I know. By the analysts, it seems. But anyway you mentioned double-digit growth also in your OEM business. And I was wondering that include any potential sales to the PlayStation 3? Are you working with Sony together on something along those lines.

A - Guerrino De Luca

We may or may not we working with Sony along this line. The guidance does not include that.

Q - Yves Kissenpfennig

Okay.

A - Guerrino De Luca

This guidance has to do with some major transition that is happening at a major customer that we cannot name, whose transition was responsible for the decline of OEM in this Q4. And this transition is basically replacing a mouse with a desktop at a major customer. So you will see moving forward at some point in time in fiscal '07, that the – we will have less mouse sales and significantly more desktop sales if this program is successful. And that is what fundamentally leads us to believe that OEM is going to grow in fiscal '07.

Q - Yves Kissenpfennig

Great. Thank you.

A - Guerrino De Luca

You are welcome.

Operator

Your next question comes from Can Elbi with Cheuvreux.

Q - Can Elbi

Hi guys can you hear me?

A

Yeah.

Q - Can Elbi

Kris, if you're still there, from my side as well, thanks for all the help during the last six, seven years. All the best in the future.

A - Kristen Onken

Thanks, Can. It's been a pleasure.

Q - Can Elbi

I just have two questions left, I guess. One, Guerrino I understand your comments with respect to cordless desktop and the fact that you have not been able to entice people to trade up. And I guess that's had an impact on your ASPs in cordless desktop, which I think was down 12% in fiscal '06. But that still doesn't answer, I think, our question with respect to unit growth. Because, if you look at cordless mice unit growth in fiscal '06, I think it was around 21% versus only 5% for desktop. So there must be something going on in terms of the unit growth area as well. So I’m just trying to understand where any there any structural issues there with respect to the emergence of notebooks. Or also, probably at the same time, the fact that maybe consumer penetration into the PC desktop space has already reached some mature levels. I have another question afterwards.

A - Guerrino De Luca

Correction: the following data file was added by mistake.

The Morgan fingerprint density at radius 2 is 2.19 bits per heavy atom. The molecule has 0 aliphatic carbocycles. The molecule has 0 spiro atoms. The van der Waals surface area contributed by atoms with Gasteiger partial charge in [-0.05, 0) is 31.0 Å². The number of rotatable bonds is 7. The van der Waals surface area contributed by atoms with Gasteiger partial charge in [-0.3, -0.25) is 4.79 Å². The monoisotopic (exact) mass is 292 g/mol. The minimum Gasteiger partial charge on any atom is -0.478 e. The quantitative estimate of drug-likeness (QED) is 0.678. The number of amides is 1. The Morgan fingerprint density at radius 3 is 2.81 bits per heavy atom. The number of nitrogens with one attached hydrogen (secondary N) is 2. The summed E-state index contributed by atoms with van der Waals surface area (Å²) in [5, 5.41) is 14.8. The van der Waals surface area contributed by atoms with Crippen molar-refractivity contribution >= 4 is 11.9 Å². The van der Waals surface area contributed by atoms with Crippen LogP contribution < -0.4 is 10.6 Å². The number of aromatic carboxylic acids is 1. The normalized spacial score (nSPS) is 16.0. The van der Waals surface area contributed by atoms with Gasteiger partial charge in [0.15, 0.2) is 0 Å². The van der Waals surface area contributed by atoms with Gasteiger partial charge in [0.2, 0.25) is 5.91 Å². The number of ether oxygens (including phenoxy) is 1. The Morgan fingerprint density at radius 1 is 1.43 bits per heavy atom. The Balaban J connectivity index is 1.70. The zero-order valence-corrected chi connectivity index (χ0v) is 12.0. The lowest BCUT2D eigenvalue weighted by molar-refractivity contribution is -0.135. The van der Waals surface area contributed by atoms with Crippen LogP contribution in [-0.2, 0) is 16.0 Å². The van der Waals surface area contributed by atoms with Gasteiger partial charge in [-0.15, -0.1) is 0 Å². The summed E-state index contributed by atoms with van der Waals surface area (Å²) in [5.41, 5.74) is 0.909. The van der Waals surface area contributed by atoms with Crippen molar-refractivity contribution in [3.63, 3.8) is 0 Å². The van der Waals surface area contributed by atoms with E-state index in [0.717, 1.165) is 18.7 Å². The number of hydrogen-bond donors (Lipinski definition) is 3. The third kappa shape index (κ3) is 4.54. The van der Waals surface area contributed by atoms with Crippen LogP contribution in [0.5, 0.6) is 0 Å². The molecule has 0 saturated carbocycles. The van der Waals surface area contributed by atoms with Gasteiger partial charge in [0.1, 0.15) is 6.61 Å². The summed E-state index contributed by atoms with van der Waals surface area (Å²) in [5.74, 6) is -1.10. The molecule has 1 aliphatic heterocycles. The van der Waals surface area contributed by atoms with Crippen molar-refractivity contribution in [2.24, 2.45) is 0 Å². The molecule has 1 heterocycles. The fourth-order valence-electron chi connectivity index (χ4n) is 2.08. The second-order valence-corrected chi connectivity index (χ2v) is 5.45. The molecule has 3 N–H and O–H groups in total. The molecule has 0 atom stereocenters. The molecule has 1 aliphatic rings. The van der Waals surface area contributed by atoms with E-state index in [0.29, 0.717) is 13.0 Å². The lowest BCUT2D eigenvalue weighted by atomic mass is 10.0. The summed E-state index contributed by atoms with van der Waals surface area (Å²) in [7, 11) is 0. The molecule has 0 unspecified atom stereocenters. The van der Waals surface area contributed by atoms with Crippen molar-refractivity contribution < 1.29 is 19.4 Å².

Yeah, I think it's a fair question. I believe from the data we have in and believe me Can we have analyzed this across all possible dimensions. We see a material growth at the entry level, particularly in Europe and the most of the average spread growth. So in Europe you see the market declining as a whole with a substantial growth of entry level. And then the United States you see the market growing. But the European market is larger than the US market for the time being. Okay, that is the dynamic we are facing. We are participating in the high-volume growth in Europe. And we believe that, that’s an indication of the contrary of what you may think which is, that penetration is not high. And therefore, they the lot of consumers that have never bought it and they just want the cheap one because if you had bought it in the past, why would you want the entry level one. There is no reason. Mostly these products continue to work for a long time. So that’s what makes us believe that there is an ongoing entry-level penetration. And I believe strongly to that what may be more tactical things that we are looking at channel-by-channel. But you know it's too detailed and to be discussed on a call like this. And then you get into competitive issues that I don't want to disclose. That the fundamental issue is trade-up. I believe now we have asked ourselves the question about notebooks big time. And what we notice is that A, if there is a unit growth in Europe pretty substantial in a market where notebook penetration is even higher than in the United States, that doesn't, doesn’t call for a substantial notebook impact on that even though there must be some. So I will, we will actually target certain keyboards and desktops next year specifically to the notebook market to prove what is in there. But we are, we believe, and without arrogance, that we are the experts in the category. And believe me, we are just dissecting this and I can tell you that our projection now before the category to return to growth.